Kaiketsu Zubat: Episode Nine Review
The sheer will of a man is tested in a race against time. It is crazy off-the-wall action in episode 9 of Kaiketsu Zubat: Turn Back to the River of Tears.
After a rather standard episode of Kaiketsu Zubat, it seems like someone in the production team decided to crank up the energy a little bit in this episode of Zubat. And really, any time you have an episode where it’s a race against the clock, you’re gonna have little to no time for exposition. And to be honest, for a show like this, an action-packed episode is the shot in the arm it needs right now.
The episode starts off innocently enough. Osamu is seen working hard at cleaning off a couple of boats at the side of the river. But, his task is interrupted by a disheveled man who seems to be looking for her daughter. When pressed for an answer, Osamu points to the river to a girl fishing on in a boat. Relieved, the man starts to call out to the young girl when suddenly the boat explodes to bits, killing the girl instantly.
I’ll be honest here, this seriously shocked me for a few minutes. In the last episode, a shack full of people exploded, killing everyone inside, which was surprising in and of itself; but it was telegraphed from the beginning due to the shots of the hose leaking propane gas. With this, there was no lead up at all and you wouldn’t expect them to kill off a child in that manner. In some ways, it seems like a cheap trick to get an emotion out of the viewer.
Well, it definitely worked because it set the tone for the rest of the episode.
As it turns out, the man who was looking for the little girl was at the scene of two other homicides, both involving children. He was said to have been looking for his daughter in each instance before they tragically died. When finally captured, it is found out that he is actually a local scientist who was being blackmailed by the local gang, the TTT, to hand over a poison that he mistakenly created while trying to discover the cure for cancer.
I know, it’s ambitious, but roll with it for a bit.
When he refused, the TTT gang, lead by Titanium Talon, threatened to kill a child a day till he gave up the poison. So every day, he would be given a picture of a young girl, with no hint as to their name or location. And he would have a day to find them before they died a horrible death. For a show like this, the scenario seems very serious and something that immediately grabs the audience’s attention.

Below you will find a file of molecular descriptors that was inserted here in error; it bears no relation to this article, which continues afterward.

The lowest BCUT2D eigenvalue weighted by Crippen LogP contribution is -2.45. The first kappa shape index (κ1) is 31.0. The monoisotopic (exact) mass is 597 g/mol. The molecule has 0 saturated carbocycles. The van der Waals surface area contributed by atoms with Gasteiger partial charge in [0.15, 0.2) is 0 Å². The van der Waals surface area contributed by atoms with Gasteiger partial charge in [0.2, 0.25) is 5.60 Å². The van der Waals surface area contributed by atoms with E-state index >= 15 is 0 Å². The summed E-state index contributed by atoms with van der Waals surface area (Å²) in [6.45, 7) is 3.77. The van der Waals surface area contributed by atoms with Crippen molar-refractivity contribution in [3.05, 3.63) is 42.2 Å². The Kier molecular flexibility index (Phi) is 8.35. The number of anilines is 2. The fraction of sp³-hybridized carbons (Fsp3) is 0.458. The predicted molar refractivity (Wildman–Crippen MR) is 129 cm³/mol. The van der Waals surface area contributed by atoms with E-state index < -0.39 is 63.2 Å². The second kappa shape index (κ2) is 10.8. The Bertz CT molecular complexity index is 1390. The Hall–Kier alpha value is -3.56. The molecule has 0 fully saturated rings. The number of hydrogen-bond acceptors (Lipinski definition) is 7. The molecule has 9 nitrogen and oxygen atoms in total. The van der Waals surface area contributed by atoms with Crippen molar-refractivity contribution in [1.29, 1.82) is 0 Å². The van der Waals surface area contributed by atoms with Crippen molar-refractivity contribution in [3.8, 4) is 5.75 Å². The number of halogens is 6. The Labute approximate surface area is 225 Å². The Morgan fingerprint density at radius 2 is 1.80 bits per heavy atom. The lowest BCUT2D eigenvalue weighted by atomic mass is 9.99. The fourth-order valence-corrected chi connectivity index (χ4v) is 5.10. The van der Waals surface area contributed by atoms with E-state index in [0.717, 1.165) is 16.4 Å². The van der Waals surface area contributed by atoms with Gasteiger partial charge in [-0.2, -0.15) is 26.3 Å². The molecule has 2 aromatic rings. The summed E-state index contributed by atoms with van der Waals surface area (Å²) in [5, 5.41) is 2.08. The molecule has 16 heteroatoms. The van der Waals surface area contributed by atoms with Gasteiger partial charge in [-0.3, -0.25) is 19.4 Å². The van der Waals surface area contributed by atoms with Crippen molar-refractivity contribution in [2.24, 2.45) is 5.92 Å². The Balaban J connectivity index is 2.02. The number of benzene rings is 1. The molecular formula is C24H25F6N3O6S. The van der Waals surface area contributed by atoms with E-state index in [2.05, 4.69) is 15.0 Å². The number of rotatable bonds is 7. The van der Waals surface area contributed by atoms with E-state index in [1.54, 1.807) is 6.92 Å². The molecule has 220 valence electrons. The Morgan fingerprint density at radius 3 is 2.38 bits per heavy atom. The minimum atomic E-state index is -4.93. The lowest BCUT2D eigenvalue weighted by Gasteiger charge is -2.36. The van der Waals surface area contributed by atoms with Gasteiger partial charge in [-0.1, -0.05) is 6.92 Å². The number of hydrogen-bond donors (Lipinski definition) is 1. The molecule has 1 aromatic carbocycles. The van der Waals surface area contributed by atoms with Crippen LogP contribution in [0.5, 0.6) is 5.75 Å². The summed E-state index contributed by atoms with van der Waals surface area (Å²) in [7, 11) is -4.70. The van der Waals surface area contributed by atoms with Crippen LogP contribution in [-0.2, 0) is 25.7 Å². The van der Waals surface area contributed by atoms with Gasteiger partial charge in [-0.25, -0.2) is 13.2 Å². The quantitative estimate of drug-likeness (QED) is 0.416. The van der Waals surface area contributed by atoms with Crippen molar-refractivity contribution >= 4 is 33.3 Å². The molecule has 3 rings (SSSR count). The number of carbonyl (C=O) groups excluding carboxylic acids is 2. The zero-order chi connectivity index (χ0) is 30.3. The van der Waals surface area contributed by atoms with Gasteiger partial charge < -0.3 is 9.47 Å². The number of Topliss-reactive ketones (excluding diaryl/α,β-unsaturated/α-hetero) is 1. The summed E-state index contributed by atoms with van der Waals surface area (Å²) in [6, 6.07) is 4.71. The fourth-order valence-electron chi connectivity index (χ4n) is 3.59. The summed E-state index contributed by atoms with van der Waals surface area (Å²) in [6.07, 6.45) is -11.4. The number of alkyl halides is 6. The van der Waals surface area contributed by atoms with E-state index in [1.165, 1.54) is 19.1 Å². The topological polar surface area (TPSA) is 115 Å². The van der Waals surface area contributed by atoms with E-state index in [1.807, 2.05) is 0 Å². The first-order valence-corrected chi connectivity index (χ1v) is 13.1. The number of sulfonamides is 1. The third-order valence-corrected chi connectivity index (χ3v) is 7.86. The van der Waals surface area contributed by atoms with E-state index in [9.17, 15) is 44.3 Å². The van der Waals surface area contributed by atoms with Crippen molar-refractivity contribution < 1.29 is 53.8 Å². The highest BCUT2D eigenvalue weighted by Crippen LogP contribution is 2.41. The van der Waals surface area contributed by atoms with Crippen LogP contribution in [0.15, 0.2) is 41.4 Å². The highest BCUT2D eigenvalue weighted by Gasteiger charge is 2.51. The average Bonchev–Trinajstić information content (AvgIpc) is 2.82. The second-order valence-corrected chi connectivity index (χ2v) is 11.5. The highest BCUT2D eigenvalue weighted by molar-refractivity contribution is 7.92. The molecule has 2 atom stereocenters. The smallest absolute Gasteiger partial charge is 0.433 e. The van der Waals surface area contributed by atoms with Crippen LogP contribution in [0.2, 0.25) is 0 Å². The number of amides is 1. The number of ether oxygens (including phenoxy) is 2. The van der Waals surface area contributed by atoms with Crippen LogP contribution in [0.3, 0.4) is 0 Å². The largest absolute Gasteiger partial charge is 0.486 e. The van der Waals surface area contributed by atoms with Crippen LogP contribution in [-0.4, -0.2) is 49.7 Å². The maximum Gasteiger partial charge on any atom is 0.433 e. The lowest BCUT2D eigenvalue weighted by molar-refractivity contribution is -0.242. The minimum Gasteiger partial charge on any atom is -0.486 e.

But, one thing kills the mood almost immediately:
While being chased by the gang, Hayakawa saves the scientist and is confronted by an assassin. Everyone expects this to happen since it wouldn’t be a Zubat episode without one. Where the show takes a hard left turn is when the trained assassin reveals that he kills his targets, not a sword or a gun, but a fishing hook.
Yes. This assassin, Jubei the Angler, strikes fear in the hearts of many with his deadly fishing hook.
Depending on your mindset, this could be either the dumbest thing to happen in the show yet or the most brilliant thing ever. Because they actually have a fishing duel, with Hayakawa winning by fishing out a tin cup, filling it with water, and placing the water in a jar with a fish inside that Jubei previously threw into. It’s completely ridiculous and in any other episode, this would be rather entertaining. But the tone set by the opening scene of the episode, along with the fact that Jubei immediately disappears until the very end of the episode makes it feel pointless to the degree that it almost seems like it was edited in by accident.
To tie the pressing issue into the show, the next victim on TTT’s list is Midori, Asuka’s sister. She is captured by the gang and strung up above a bed of spikes. Classic. Hayakawa has to maneuver his way through the “Machine Gun of Hell”, a test of his his agility and cleverness, in order to save her. His body is also tested because he literally is riddled with bullets in an attempt to hold onto the rope keeping Midori from falling to her death. He is then tossed off of a platform and presumed dead.
This is the part of every single episode that always seems puzzling, and no matter what kind of tokusatsu logic is applied to this scenario, it fails to make sense. Hayakawa is seen lying on the floor, shot up like crazy and not moving. He’s assumed to be dead by the gang, without checking for a pulse or anything. That’s fine, a degree of belief can be spent to make up for the fact that he survives this. Maybe he had a bulletproof vest on or his sheer bravado saved his beating heart. It doesn’t really matter. What always feels like a sudden shortcut is when we see Hayakawa as Zubat, driving in from blocks away almost instantaneously. It shouldn’t be a big deal since this genre does it all the time. But for some reason, its hard to buy into with a show like Zubat. A lot of it has to do with the editing, but it also just feels like they didn’t care to explain any of his abilities.
And we’re nine episodes into this show, might I add.
While this episode was a definite step up from the previous few, it still feels like nothing has changed. Hayakawa is still nowhere close to finding the killer of his friend Asuka. Nothing really was gained from this episode, other than a shockingly entertaining 22 minutes. If there are more episodes like this, I’d say that it would be a bit easier to bear the monotony of the show. But something tells me that we will be back into the dragging routine of Kaiketsu Zubat soon enough.
Every Wednesday The Tokusatsu Network staff members review every episode of a tokusatsu series. To see previous episode reviews, visit our Reviews page.